At the end of last term, and to coincide with the beginning of summer, the Institut Ramon Llull funded a group of 20 students from the universities of Liverpool, Durham and Newcastle to travel to Majorca for five days on a cultural exchange to explore the island and its history and culture. A total of 11 students from the University of Liverpool took part in the second edition of the cultural trip, co-organised by Joan Mas Font from Modern Languages and Cultures. Over the next couple of weeks, Catalan student Alice Hammonds will share her experience of the five-day long trip on the MLC blog.
After arriving in Palma the night before, we had a prompt start on Thursday morning, leaving the hostel at 10am to explore the city of Palma with historian Gaspar Valero as our guide. Gaspar was incredibly knowledgeable about the island and encouraged us to participate in the tour and ask as many questions as we liked. For many of us, this was our first time in Majorca and so it was interesting to hear about the island’s history. Gaspar showed us the sculpture of Majorcan priest Junípero Serra, who founded the state of California and gave his name to the city of San Francisco.
That evening, we were invited to a reception held by the Government of the Balearic Islands and the Institut Ramon Llull to hear more about the organisations and the importance of their role in promoting the Catalan language. The event took place in the auditorium of the Majorca Museum, in Palma, and we met the general director of Language Policy for the Balearic Islands, Marta Fuxà, and the director of the Institut Ramon Llull Language and Universities Department, Josep-Anton Fernàndez.
We then walked across the street to Can Alcover, once home to the poet Joan Alcover. This was the perfect location for a workshop with two glosadors, Maribel Servera and Mateu Xurí. Gloses are a type of spontaneous spoken word poetry native to Majorca.
It was exciting to discover something new and get involved in a part of the island’s culture.
On Friday, we left the hostel by minibus in the direction of Miramar. Tomàs Vibot, who was quick to impart his knowledge of olive pressing, guided us through the Serra de Tramuntana, which was awarded World Heritage Status by UNESCO as an area of great physical and cultural significance. The Serra was once home to Ramon Llull, prolific writer of the Middle Ages and creator of literary Catalan. We then travelled to the town of Deià and visited Robert Graves’s house, having the pleasure of meeting his son while enjoying the beauty of our surroundings. We also stopped to explore Valldemossa, another picturesque town where international figures such as Frederic Chopin and Jorge Luís Borges lived. Valldemossa provided us with coffee and beautiful blue skies before we returned to the minibus to travel to our next workshop.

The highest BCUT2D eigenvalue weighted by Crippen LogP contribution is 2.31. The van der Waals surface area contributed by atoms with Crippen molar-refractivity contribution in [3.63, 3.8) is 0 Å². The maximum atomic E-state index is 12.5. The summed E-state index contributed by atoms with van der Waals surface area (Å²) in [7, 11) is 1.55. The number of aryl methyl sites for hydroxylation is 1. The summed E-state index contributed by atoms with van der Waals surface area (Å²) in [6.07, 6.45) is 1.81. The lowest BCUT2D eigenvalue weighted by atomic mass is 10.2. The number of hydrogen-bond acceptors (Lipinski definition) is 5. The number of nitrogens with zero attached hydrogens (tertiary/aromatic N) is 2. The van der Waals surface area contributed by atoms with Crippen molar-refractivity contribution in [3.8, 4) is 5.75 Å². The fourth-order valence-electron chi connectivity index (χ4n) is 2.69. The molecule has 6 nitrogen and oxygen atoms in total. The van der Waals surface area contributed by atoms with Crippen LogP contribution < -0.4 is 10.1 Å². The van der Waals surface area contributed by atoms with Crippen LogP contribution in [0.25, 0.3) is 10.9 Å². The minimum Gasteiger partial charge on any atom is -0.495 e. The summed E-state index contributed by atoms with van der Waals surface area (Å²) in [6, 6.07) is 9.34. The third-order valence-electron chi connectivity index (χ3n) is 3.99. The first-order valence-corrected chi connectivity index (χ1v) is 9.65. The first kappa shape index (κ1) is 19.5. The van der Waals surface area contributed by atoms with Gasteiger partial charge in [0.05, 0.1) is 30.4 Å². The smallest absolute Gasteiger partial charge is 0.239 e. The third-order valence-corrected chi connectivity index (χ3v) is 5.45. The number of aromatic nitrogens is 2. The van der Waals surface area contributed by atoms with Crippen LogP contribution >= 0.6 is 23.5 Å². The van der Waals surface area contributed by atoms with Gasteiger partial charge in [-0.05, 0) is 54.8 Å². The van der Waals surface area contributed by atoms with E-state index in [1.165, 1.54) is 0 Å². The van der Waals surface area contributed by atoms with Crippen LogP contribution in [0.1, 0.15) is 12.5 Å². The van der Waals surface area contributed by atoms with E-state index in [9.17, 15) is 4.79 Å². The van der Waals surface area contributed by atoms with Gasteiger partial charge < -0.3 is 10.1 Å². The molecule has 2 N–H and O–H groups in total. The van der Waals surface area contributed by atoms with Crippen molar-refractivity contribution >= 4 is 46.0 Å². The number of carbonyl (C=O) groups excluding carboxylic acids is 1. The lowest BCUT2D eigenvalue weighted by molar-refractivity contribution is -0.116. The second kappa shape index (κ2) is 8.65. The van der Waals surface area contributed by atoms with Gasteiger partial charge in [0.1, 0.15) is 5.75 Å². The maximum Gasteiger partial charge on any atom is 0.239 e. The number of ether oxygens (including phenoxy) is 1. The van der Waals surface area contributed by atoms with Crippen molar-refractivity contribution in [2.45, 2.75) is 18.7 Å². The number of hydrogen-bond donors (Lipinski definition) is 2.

Following the tour, we arrived at the University of the Balearic Islands for a cooking workshop. Charismatic professor of Catalan popular culture, Felip Munar, lifted our spirits considerably more than the coffee we had just drank. He spoke to us about the island’s traditional cuisine and before long we were in the kitchen ourselves, cooking dishes such as coca de trempó, truita and albergínies farcides (stuffed aubergines) with chef Cati Aguiló. Felip produced bottle after bottle of wine and we sat together and ate the dishes we had made. I think most would agree that this evening was one of the best moments of the trip, as both Felip and Cati were incredibly warm and welcoming, and sharing time with them was extremely interesting.
Join the MLC blog next week to find out how the rest of Alice’s trip to Majorca went.